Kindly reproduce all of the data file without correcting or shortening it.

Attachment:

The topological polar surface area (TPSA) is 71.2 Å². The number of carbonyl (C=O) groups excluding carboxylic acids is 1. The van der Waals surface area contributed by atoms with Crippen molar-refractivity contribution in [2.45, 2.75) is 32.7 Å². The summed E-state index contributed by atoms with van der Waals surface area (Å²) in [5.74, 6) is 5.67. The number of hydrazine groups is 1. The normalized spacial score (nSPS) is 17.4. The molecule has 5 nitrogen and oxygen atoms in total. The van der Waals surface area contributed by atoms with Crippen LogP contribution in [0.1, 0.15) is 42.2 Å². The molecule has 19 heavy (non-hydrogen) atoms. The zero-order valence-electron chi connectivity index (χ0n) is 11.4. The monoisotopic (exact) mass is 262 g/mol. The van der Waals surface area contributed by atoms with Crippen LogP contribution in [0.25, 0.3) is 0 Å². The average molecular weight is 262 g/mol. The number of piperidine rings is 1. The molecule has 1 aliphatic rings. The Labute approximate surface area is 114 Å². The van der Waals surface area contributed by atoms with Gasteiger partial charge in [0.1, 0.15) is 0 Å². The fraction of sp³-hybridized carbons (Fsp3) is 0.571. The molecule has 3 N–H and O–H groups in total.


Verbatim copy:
The topological polar surface area (TPSA) is 71.2 Å². The number of carbonyl (C=O) groups excluding carboxylic acids is 1. The van der Waals surface area contributed by atoms with Crippen molar-refractivity contribution in [2.45, 2.75) is 32.7 Å². The summed E-state index contributed by atoms with van der Waals surface area (Å²) in [5.74, 6) is 5.67. The number of hydrazine groups is 1. The normalized spacial score (nSPS) is 17.4. The molecule has 5 nitrogen and oxygen atoms in total. The van der Waals surface area contributed by atoms with Crippen LogP contribution in [0.1, 0.15) is 42.2 Å². The molecule has 19 heavy (non-hydrogen) atoms. The zero-order valence-electron chi connectivity index (χ0n) is 11.4. The monoisotopic (exact) mass is 262 g/mol. The van der Waals surface area contributed by atoms with Crippen LogP contribution in [0.25, 0.3) is 0 Å². The average molecular weight is 262 g/mol. The number of piperidine rings is 1. The molecule has 1 aliphatic rings. The Labute approximate surface area is 114 Å². The van der Waals surface area contributed by atoms with Gasteiger partial charge in [0.1, 0.15) is 0 Å². The fraction of sp³-hybridized carbons (Fsp3) is 0.571. The molecule has 3 N–H and O–H groups in total.